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Differential effects of selective PDE5 inhibitors in rat cerebral arteries in vitro and in vivo

Introduction

Compounds which increase cGMP levels are implicated in migraine pathophysiology as well as stroke recovery. Inhibitors of the cGMP degrading enzyme phosphodiesterase type 5 (PDE5) induce headache and migraine in humans, however surprisingly and unlike other migraine inducing drugs without measurable dilatation of cerebral arteries [1] or changes in hemodynamic response or excitability [2]. We aimed to investigate whether sildenafil and tadalafil induced dilatation of rat middle cerebral and meningeal arteries in vitro and in vivo.

Methods

Dilatory responses of middle cerebral arteries from Sprague-Dawley rats were investigated using pressurised arteriograhy with application of the UK 114–542, sildenafil, tadalafil either intraluminally or extraluminally. Effects of i.v sildenafil and tadalafil on dural arteries in a closed cranial window in vivo rat model were investigated.

Results

Abluminal sildenafil induced dilatation only at concentrations above 0.1 μM with a pEC50 of 6.74 ± 0.86 and Emax of 36.3 ± 8.3. UK 114542 was slightly more potent with Emax 70.4 ± 14.4% and pEC50 of 6.8 ± 0.05 (n = 4). Abluminal application of tadalafil (n = 4) showed no dilatory effect compared to control. When applied luminally all PDE5 inhibitors elicited a slight contraction of approximately 10% at higher doses (n = 4).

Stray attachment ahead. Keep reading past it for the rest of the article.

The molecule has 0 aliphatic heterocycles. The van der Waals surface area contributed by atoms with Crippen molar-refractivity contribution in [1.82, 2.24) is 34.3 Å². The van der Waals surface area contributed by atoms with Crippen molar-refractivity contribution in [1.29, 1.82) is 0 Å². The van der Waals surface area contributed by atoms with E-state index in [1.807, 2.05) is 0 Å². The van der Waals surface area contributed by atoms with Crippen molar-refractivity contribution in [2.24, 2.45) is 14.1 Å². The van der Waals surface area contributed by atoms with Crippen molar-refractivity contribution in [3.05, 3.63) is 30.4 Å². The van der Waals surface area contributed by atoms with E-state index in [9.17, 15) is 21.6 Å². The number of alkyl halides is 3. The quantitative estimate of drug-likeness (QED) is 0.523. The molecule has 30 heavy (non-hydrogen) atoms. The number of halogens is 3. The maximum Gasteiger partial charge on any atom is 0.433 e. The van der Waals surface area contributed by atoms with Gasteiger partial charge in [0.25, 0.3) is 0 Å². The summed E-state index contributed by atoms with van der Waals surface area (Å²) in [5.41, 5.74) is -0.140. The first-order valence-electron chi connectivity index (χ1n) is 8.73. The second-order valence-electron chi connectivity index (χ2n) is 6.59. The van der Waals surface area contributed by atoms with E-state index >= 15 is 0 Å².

Sildenafil dilated dural arteries at high doses in a dose dependent manner (0.5 to 3 mg/kg), with 1 mg/kg producing 60 ± 14% dilatation (n = 6). Tadalafil, however, failed to elicit significant dilatations in vivo.

Discussion

The selective PDE5 inhibitors tadalafil and sildenafil are poor vasodilators of intact cerebral arteries. Only at high concentrations where unspecific effects may prevail did they induce dilatation. In vivo, the rat dural artery may dilate at lower doses of the PDE5 inhibitors, than in vitro however still doses higher than the normal therapeutic level. In pain generation primary vascular effects of PDE5 inhibitors seems unrelated to migraine generation. Further, in intact cerebral arteries PDE5 inhibitor in clinical doses appear to mixed vascular effects at high doses.

References

  1. 1.

    Kruuse C, Thomsen LL, Birk S, Olesen J: Migraine can be induced by sildenafil without changes in middle cerebral artery diameter. Brain. 2003, 126: 241-247. 10.1093/brain/awg009.

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    Kruuse C, Hansen AE, Larsson HB, Lauritzen M, Rostrup E: Cerebral haemodynamic response or excitability is not affected by sildenafil. J Cereb Blood Flow Metab. 2009

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Correspondence to Christina Kruuse.

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Open Access This article is published under license to BioMed Central Ltd. This is an Open Access article is distributed under the terms of the Creative Commons Attribution 2.0 International License (https://creativecommons.org/licenses/by/2.0), which permits unrestricted use, distribution, and reproduction in any medium, provided the original work is properly cited.

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Kruuse, C., Gupta, S., Nilsson, E. et al. Differential effects of selective PDE5 inhibitors in rat cerebral arteries in vitro and in vivo. BMC Pharmacol 9, P38 (2009). https://doi.org/10.1186/1471-2210-9-S1-P38

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Keywords

  • Migraine
  • Cerebral Artery
  • PDE5 Inhibitor
  • Tadalafil
  • Dilatory Response